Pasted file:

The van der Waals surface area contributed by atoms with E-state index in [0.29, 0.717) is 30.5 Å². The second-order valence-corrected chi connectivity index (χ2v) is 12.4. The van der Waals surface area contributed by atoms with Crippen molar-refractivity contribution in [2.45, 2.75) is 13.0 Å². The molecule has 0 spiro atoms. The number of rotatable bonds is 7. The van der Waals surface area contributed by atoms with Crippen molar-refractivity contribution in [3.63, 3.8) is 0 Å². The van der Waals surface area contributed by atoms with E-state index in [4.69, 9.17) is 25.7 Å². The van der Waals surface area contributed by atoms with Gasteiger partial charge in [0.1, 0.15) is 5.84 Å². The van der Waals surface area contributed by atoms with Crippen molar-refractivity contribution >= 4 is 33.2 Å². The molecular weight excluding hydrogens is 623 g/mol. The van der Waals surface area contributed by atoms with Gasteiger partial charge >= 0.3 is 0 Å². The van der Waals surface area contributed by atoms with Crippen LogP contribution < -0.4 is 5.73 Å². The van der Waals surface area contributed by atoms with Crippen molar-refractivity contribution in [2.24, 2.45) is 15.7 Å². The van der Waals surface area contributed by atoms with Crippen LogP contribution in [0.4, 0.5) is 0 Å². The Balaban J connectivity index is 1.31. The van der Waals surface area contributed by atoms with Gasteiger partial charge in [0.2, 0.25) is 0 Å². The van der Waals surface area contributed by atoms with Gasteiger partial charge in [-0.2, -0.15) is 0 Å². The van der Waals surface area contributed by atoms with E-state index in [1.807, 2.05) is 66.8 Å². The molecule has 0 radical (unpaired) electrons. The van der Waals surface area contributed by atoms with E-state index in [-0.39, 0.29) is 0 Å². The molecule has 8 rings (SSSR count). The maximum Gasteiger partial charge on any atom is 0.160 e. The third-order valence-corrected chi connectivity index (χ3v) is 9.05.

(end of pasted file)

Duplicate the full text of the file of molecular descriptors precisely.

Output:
The van der Waals surface area contributed by atoms with E-state index in [0.29, 0.717) is 30.5 Å². The second-order valence-corrected chi connectivity index (χ2v) is 12.4. The van der Waals surface area contributed by atoms with Crippen molar-refractivity contribution in [2.45, 2.75) is 13.0 Å². The molecule has 0 spiro atoms. The number of rotatable bonds is 7. The van der Waals surface area contributed by atoms with Crippen molar-refractivity contribution in [3.63, 3.8) is 0 Å². The van der Waals surface area contributed by atoms with E-state index in [4.69, 9.17) is 25.7 Å². The van der Waals surface area contributed by atoms with Gasteiger partial charge in [0.1, 0.15) is 5.84 Å². The van der Waals surface area contributed by atoms with Crippen molar-refractivity contribution >= 4 is 33.2 Å². The molecular weight excluding hydrogens is 623 g/mol. The van der Waals surface area contributed by atoms with Gasteiger partial charge >= 0.3 is 0 Å². The van der Waals surface area contributed by atoms with Crippen LogP contribution < -0.4 is 5.73 Å². The van der Waals surface area contributed by atoms with Crippen molar-refractivity contribution in [2.24, 2.45) is 15.7 Å². The van der Waals surface area contributed by atoms with Crippen LogP contribution in [0.4, 0.5) is 0 Å². The Balaban J connectivity index is 1.31. The van der Waals surface area contributed by atoms with Gasteiger partial charge in [0.2, 0.25) is 0 Å². The van der Waals surface area contributed by atoms with Gasteiger partial charge in [-0.2, -0.15) is 0 Å². The van der Waals surface area contributed by atoms with E-state index in [1.807, 2.05) is 66.8 Å². The molecule has 0 radical (unpaired) electrons. The van der Waals surface area contributed by atoms with E-state index in [-0.39, 0.29) is 0 Å². The molecule has 8 rings (SSSR count). The maximum Gasteiger partial charge on any atom is 0.160 e. The third-order valence-corrected chi connectivity index (χ3v) is 9.05.